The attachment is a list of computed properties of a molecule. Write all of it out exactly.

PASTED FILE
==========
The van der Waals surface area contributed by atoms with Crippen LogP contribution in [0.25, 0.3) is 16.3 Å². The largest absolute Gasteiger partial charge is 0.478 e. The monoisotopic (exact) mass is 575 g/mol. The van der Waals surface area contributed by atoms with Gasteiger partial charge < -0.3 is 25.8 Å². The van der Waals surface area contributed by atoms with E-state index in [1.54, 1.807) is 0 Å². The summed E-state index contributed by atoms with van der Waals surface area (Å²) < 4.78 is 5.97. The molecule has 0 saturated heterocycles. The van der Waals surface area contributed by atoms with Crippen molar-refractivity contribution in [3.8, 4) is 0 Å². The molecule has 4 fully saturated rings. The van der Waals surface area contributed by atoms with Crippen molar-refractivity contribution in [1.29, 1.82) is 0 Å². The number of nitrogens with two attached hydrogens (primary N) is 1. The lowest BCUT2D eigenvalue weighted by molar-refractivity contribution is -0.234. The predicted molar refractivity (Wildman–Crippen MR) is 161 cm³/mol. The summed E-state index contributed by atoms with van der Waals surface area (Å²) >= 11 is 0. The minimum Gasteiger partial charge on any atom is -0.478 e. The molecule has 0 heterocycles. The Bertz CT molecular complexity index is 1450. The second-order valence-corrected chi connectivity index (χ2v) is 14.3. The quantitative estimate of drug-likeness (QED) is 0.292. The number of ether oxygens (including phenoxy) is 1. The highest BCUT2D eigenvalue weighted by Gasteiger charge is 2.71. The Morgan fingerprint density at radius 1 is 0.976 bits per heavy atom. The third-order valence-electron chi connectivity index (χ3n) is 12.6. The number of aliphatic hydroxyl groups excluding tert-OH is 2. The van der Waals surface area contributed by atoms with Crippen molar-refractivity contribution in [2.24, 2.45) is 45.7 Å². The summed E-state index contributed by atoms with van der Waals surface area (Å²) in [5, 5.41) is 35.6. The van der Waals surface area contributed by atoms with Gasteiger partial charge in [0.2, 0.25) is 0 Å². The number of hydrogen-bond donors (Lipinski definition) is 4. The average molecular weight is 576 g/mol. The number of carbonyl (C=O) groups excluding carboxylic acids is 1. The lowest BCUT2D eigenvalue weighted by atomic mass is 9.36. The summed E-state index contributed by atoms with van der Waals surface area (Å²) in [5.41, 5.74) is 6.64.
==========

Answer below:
The van der Waals surface area contributed by atoms with Crippen LogP contribution in [0.25, 0.3) is 16.3 Å². The largest absolute Gasteiger partial charge is 0.478 e. The monoisotopic (exact) mass is 575 g/mol. The van der Waals surface area contributed by atoms with Gasteiger partial charge < -0.3 is 25.8 Å². The van der Waals surface area contributed by atoms with E-state index in [1.54, 1.807) is 0 Å². The summed E-state index contributed by atoms with van der Waals surface area (Å²) < 4.78 is 5.97. The molecule has 0 saturated heterocycles. The van der Waals surface area contributed by atoms with Crippen molar-refractivity contribution in [3.8, 4) is 0 Å². The molecule has 4 fully saturated rings. The van der Waals surface area contributed by atoms with Crippen molar-refractivity contribution in [1.29, 1.82) is 0 Å². The number of nitrogens with two attached hydrogens (primary N) is 1. The lowest BCUT2D eigenvalue weighted by molar-refractivity contribution is -0.234. The predicted molar refractivity (Wildman–Crippen MR) is 161 cm³/mol. The summed E-state index contributed by atoms with van der Waals surface area (Å²) >= 11 is 0. The minimum Gasteiger partial charge on any atom is -0.478 e. The molecule has 0 heterocycles. The Bertz CT molecular complexity index is 1450. The second-order valence-corrected chi connectivity index (χ2v) is 14.3. The quantitative estimate of drug-likeness (QED) is 0.292. The number of ether oxygens (including phenoxy) is 1. The highest BCUT2D eigenvalue weighted by Gasteiger charge is 2.71. The Morgan fingerprint density at radius 1 is 0.976 bits per heavy atom. The third-order valence-electron chi connectivity index (χ3n) is 12.6. The number of aliphatic hydroxyl groups excluding tert-OH is 2. The van der Waals surface area contributed by atoms with Crippen molar-refractivity contribution in [2.24, 2.45) is 45.7 Å². The summed E-state index contributed by atoms with van der Waals surface area (Å²) in [5, 5.41) is 35.6. The van der Waals surface area contributed by atoms with Gasteiger partial charge in [0.2, 0.25) is 0 Å². The number of hydrogen-bond donors (Lipinski definition) is 4. The average molecular weight is 576 g/mol. The number of carbonyl (C=O) groups excluding carboxylic acids is 1. The lowest BCUT2D eigenvalue weighted by atomic mass is 9.36. The summed E-state index contributed by atoms with van der Waals surface area (Å²) in [5.41, 5.74) is 6.64.